American Horror Story: Coven: All Blood, No Bite

Categories: Film and TV

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What DO you wear to a ritual execution?
If you follow horror franchise sequels you'll notice that as they get longer the gore gets more out of control and gruesome. This is a side-effect of the desensitization. First you fear the killer, then you fear the kills, and finally all that's left is to push the envelope so far that even the most jaded of watcher feels something. It's not unlike drug addiction honestly.

That's the territory that American Horror Story is starting to enter into. Oh don't get me wrong. From the very first moment the show started they stood astride the line between acceptable television and unacceptable television and whizzed all over that bad boy, but the newness of the idea has sort of worn off.

Since the show is so dedicated to adhering to its formula (Men in masks, strange babies, a spooky house, etc.) a viewer who has watched from the beginning can't help but feel that we're starting to tread over covered ground... though I am curious to quiz my wife when she sees the show as this is the first season that interested her. For the rest of us, it really feels like the gore has been throttled up to cover that possible ambivalence.

Take the zombies... please. While a part of me is just as happy as can be that for the first time in many a year I am seeing proper Haitian magically re-animated corpses on the screen instead of what has basically been a long running HIV analogy for the last three decades, it just doesn't pay off as it should.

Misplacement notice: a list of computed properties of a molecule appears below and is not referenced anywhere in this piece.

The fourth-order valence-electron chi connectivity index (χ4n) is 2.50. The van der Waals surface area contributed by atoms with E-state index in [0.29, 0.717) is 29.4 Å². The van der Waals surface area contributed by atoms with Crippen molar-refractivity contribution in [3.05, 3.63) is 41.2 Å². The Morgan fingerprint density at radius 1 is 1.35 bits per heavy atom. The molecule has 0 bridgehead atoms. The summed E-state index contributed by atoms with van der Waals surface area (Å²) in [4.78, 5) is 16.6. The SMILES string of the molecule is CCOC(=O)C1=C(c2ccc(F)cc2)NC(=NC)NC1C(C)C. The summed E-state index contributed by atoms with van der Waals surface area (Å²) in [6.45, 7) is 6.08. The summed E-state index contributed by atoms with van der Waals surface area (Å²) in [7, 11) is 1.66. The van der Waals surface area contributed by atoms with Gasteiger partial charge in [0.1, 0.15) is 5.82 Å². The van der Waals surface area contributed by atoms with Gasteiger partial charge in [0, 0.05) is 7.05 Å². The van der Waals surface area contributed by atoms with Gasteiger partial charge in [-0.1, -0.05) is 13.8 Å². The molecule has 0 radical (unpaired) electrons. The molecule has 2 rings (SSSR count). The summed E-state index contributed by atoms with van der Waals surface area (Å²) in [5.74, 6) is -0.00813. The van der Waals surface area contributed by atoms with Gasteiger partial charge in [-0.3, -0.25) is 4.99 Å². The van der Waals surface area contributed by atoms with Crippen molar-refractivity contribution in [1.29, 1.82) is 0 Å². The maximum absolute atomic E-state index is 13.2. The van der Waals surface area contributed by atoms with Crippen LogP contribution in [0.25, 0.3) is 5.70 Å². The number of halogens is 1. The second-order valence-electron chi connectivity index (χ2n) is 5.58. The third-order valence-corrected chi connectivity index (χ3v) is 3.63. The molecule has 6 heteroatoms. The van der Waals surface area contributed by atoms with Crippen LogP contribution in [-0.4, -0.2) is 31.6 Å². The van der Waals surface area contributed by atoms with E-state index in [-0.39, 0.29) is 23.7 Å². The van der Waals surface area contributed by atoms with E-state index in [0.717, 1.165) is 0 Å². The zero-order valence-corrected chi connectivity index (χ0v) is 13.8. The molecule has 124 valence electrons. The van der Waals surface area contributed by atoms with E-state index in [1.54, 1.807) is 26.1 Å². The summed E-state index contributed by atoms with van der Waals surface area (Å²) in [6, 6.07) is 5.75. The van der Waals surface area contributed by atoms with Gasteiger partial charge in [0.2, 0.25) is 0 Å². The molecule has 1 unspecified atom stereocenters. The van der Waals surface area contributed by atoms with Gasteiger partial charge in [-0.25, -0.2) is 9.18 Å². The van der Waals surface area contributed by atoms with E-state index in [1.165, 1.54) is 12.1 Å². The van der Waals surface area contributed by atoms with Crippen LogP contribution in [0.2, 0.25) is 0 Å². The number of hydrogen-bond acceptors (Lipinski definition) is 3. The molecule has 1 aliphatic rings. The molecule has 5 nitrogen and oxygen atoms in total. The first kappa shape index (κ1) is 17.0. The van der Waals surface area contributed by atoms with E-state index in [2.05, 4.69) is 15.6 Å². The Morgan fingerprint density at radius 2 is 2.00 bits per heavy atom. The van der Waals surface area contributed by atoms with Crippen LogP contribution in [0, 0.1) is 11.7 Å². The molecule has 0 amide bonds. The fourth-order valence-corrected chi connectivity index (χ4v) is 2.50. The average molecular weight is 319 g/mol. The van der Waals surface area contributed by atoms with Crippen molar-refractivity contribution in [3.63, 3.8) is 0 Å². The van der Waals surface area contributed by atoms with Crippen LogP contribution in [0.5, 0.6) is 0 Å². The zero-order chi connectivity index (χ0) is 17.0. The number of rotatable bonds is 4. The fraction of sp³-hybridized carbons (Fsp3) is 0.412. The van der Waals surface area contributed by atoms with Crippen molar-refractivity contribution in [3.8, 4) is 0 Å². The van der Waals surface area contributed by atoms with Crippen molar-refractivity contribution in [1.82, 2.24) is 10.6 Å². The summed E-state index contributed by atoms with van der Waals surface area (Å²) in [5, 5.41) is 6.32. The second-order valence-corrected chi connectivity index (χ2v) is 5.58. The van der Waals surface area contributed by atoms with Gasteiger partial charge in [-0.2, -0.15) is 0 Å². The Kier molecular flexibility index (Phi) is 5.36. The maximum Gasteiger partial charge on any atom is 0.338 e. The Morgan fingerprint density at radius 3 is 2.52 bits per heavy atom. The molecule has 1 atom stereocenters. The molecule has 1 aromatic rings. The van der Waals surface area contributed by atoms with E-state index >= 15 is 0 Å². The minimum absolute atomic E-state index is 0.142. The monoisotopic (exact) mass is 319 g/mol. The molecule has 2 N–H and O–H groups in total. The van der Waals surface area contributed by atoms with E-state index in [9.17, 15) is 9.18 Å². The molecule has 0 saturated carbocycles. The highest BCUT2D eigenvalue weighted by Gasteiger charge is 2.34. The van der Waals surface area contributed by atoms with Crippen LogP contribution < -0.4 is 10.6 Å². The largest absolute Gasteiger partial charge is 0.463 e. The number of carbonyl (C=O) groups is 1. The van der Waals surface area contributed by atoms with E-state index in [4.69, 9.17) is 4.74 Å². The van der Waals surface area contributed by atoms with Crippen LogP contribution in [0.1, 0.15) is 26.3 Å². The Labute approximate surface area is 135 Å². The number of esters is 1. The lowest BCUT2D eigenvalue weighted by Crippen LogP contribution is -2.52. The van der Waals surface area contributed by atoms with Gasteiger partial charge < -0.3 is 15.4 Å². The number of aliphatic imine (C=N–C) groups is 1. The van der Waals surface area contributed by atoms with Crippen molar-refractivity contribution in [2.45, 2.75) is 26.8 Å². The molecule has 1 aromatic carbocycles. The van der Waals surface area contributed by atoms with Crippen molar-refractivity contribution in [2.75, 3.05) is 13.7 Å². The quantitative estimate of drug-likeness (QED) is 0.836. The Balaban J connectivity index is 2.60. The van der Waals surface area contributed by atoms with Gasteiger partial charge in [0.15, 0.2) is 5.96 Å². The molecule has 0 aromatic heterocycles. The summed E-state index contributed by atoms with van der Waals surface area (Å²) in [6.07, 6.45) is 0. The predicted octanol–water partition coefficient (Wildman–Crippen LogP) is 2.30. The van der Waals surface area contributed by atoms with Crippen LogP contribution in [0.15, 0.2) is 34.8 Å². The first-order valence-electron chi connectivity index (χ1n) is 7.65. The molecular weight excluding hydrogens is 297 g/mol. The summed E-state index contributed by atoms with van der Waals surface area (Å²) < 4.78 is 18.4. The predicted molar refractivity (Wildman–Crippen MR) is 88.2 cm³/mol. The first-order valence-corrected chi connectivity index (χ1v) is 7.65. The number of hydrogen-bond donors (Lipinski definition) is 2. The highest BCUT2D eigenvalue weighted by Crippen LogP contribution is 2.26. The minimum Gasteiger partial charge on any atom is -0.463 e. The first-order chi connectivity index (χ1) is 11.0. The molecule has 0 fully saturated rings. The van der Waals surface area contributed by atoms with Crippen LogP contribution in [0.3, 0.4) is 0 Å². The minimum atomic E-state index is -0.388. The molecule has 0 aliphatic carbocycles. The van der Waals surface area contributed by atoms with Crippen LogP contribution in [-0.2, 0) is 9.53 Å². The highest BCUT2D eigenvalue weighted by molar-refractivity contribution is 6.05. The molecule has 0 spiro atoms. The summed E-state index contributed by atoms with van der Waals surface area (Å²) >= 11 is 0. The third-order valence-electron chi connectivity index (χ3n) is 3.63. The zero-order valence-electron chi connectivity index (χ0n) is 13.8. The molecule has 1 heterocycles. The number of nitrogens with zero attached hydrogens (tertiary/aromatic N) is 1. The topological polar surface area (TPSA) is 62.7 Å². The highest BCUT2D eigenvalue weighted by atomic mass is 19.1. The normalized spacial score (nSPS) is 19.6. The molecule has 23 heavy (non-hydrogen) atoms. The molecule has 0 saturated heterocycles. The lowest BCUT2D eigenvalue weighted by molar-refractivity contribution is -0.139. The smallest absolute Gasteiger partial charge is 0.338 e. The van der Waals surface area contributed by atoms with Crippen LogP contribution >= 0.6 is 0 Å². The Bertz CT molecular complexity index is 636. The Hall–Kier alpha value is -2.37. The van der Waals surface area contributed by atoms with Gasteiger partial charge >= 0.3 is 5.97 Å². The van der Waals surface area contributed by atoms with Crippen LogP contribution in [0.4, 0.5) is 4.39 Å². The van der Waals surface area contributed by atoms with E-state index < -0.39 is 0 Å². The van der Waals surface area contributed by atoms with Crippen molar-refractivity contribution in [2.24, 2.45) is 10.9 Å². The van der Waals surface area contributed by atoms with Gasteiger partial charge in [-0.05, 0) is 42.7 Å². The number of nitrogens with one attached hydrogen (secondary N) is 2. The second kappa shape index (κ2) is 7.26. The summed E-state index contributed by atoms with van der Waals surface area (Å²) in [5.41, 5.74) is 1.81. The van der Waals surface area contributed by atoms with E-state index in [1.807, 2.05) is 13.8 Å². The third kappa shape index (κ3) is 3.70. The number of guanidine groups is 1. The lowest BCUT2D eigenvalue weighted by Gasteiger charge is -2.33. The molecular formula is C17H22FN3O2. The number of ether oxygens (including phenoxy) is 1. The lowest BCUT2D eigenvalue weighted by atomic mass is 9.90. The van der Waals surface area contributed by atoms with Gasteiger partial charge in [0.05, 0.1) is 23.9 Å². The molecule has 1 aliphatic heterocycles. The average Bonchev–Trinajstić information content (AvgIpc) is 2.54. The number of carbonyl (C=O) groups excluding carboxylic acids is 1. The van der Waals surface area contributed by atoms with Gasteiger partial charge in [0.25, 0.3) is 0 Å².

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Hi, I'm pretty dumb guy, and I'll be wandering out to get attacked by zombies this evening
The ghouls are still as static and pointless as ever, and the show just tries to make up for that by having them use horrific dismemberment as a form of execution. It's uncomfortable, sure, but all it really does is make me remember Dylan Moran's murder in Shaun of the Dead, which while bloody was not exactly a pinnacle of terror. It was really just a chance to show off how awesome entrails effects are these day.

Kathy Bates does wonders in the episode, thankfully. Watching her turn from murderous racist monster into repentant modern domestic is one of the best parts of the show. It shows change, and hope, and equality, and all that sort of thing we're supposed to me full of in Obamerica. She is where we see real growth, corny and over -the-top as it usually is delivered. I do hope she survives this season.

Taissa Farmiga as Zoe also comes off well, if nothing else because I will never say bad things about a girl with a chainsaw. Her silly vagina dentate thing is being revamped to give her more generic murder powers, which finally puts a crack in Angela Bassett's voodoo plans. That was cool, but not as cool as watching her dispatch a yard full of zombies with Mr. Saw. That's the trade off sometimes... that scene is almost laughably gratuitous, but it gave Zoe her first real moment of triumph in the whole season.

Meanwhile blah blah blah witch politics. Someone should really tell the producers that you can't exactly make someone care about political intrigue when the audience already knows the answers. The question of who will reign as Supreme Witch is completely uninteresting. Hell, it's little better than America's Next Top Model with awesome hats. Throw in some really outlandish settings like a woman being left in a hospital room alone with her dead baby and the constant, unending historical inaccuracies related to witch burnings and you risk losing your audience.

Maybe a little blood from a school girl with a chainsaw and a zombie grudge is a good thing after all.

Jef has a new story, a tale of headless strippers and The Rolling Stones, available now in Broken Mirrors, Fractured Minds. You can also connect with him on Facebook.


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